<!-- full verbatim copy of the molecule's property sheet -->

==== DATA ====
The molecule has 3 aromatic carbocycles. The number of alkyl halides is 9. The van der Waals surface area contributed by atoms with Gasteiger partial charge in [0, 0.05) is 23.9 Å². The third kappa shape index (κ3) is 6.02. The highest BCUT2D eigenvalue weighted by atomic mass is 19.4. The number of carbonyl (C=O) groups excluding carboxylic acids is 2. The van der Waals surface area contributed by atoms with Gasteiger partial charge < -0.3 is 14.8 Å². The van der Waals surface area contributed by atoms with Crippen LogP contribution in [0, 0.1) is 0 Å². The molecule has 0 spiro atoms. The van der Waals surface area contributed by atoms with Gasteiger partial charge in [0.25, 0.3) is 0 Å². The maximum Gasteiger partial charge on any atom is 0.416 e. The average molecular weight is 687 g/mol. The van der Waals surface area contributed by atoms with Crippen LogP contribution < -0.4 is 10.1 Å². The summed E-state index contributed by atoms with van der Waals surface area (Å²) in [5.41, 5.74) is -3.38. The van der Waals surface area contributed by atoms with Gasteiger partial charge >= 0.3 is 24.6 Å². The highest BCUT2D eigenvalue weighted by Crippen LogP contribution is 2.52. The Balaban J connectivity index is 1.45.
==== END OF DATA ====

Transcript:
The molecule has 3 aromatic carbocycles. The number of alkyl halides is 9. The van der Waals surface area contributed by atoms with Gasteiger partial charge in [0, 0.05) is 23.9 Å². The third kappa shape index (κ3) is 6.02. The highest BCUT2D eigenvalue weighted by atomic mass is 19.4. The number of carbonyl (C=O) groups excluding carboxylic acids is 2. The van der Waals surface area contributed by atoms with Gasteiger partial charge < -0.3 is 14.8 Å². The van der Waals surface area contributed by atoms with Crippen LogP contribution in [0, 0.1) is 0 Å². The molecule has 0 spiro atoms. The van der Waals surface area contributed by atoms with Gasteiger partial charge in [0.25, 0.3) is 0 Å². The maximum Gasteiger partial charge on any atom is 0.416 e. The average molecular weight is 687 g/mol. The van der Waals surface area contributed by atoms with Crippen LogP contribution < -0.4 is 10.1 Å². The summed E-state index contributed by atoms with van der Waals surface area (Å²) in [5.41, 5.74) is -3.38. The van der Waals surface area contributed by atoms with Gasteiger partial charge >= 0.3 is 24.6 Å². The highest BCUT2D eigenvalue weighted by Crippen LogP contribution is 2.52. The Balaban J connectivity index is 1.45.